Orphan drug

(redirected from Orphan Drug Act)
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Any drug, biological, medical device, or food of potential or actual use in treating ‘orphan’ diseases—diseases regarded by the pharmaceutical industry as too rare for developing commercially viable products

orphan drug/product

Any drug, biological, medical device, or food of potential or actual use in treating 'orphan' diseases–diseases regarded by the pharmaceutical industry as too rare for developing commercially viable products. See Orphan disease. Cf Pseudoorphan drug.

Orphan drug

A term for a drug that treats a rare disease, defined by the Food and Drug Administration (FDA) as one that affects fewer than 200,000 Americans. The FDA has an Office of Orphan Products Development (OOPD), which offers grants to researchers to develop these products.
References in periodicals archive ?
Os marcos elencados apresentam os passos que levam a criacao do Orphan Drug Act. Tanto nos EUA quanto na UE a sequencia de acoes e a mesma: criacao de uma entidade "guarda-chuva" para Distrofia Muscular (MDA-EUA e AFMFranca), sensibilizacao da rede de contatos para acesso aos meios de comunicacao social e realizacao de campanhas para recepcao de donativos (Principalmente financeiros.
She said both NORD and the Orphan Drug Act were created as a result of a recognition in the 1970s that drug companies were unwilling to finance research into treatments for disorders that were not prevalent.
To counter that disincentive, the Orphan Drug Act was enacted in an effort to reduce drug loss in the area of rare diseases - "rare" defined as fewer than 200,000 cases in the United States at the time of certification.
And I know that the legal formula is going to work, based on the history of a piece of legislation called the Orphan Drug Act. Orphan disease is a rare disease nobody was researching because the research cost far more than any potential income from the drug.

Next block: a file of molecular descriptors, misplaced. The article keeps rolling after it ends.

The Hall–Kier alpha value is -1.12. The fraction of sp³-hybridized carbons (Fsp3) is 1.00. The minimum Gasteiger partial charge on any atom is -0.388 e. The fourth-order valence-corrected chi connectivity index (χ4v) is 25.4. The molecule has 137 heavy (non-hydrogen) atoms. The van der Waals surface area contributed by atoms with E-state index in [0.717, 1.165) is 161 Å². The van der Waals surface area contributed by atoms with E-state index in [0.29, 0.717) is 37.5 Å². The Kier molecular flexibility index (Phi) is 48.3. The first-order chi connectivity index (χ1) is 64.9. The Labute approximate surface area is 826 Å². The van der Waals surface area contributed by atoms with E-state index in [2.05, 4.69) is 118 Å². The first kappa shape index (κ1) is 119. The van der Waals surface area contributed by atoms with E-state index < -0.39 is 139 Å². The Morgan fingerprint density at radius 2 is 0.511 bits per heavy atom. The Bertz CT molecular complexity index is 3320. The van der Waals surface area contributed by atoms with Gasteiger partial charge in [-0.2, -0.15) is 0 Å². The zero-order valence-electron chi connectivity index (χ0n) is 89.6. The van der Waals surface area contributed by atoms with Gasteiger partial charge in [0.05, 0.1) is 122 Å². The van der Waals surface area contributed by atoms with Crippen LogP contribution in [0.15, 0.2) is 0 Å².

Orphan Drug Act of 1983 and a similar proposal from the European Commission (currently under legislative approval) provide financial and practical incentives for the research and development of drugs to treat rare diseases.
Medical foods, which were designated by a 1988 amendment to the Orphan Drug Act of 1983, are defined as "any food which is formulated to be consumed or administered enterally (i.e., either orally or through a tube) under the supervision of a physician and which is intended for the specific dietary management of a disease or condition for which distinctive nutritional requirements, based on recognized scientific principles, are established by medical evaluation." Recent launches into the medical foods category include Zbar (Baker Norton), a long-acting carbohydrate snack bar that deters hypoglycemia in diabetes patients, and Cardia Salt Alternative (Applied Microbiology), a salt substitute that can also lower blood pressure.
Under the terms of the agreement, Bristol-Myers Squibb asked the UFDA to approve Taxol for the treatment of ovarian cancer, anticipating that the firm would receive exclusive marketing protection under the Federal Government's poorly drafted and much-abused Orphan Drug Act. When this law was enacted a decade ago, its purpose was to promote the development of drugs for rare diseases.
It has been a strategy of pharmaceutical and biotechnology firms to have their compounds designated as orphan drugs under the provisions of the 1983 Orphan Drug Act, which provide government credit for R&D expenses for an orphan drug and marketing exclusivity for seven years.
The analyst tells investors that he thinks establishing a precedent that finds Ruzurgi's approval acceptable could nullify many of the incentives in the orphan drug act to develop drugs for orphan indications with unmet need.
The US FDA Orphan Drug Act (ODA) reportedly provides for granting special status to a drug or biological product to treat a rare disease that affect fewer than 200,000 people in the US.
In the United States, these policies took the form of the Orphan Drug Act (ODA), which provides both research and development tax credits, and allows extended periods of market exclusivity for firms developing products aimed at conditions afflicting fewer than 200,000 patients.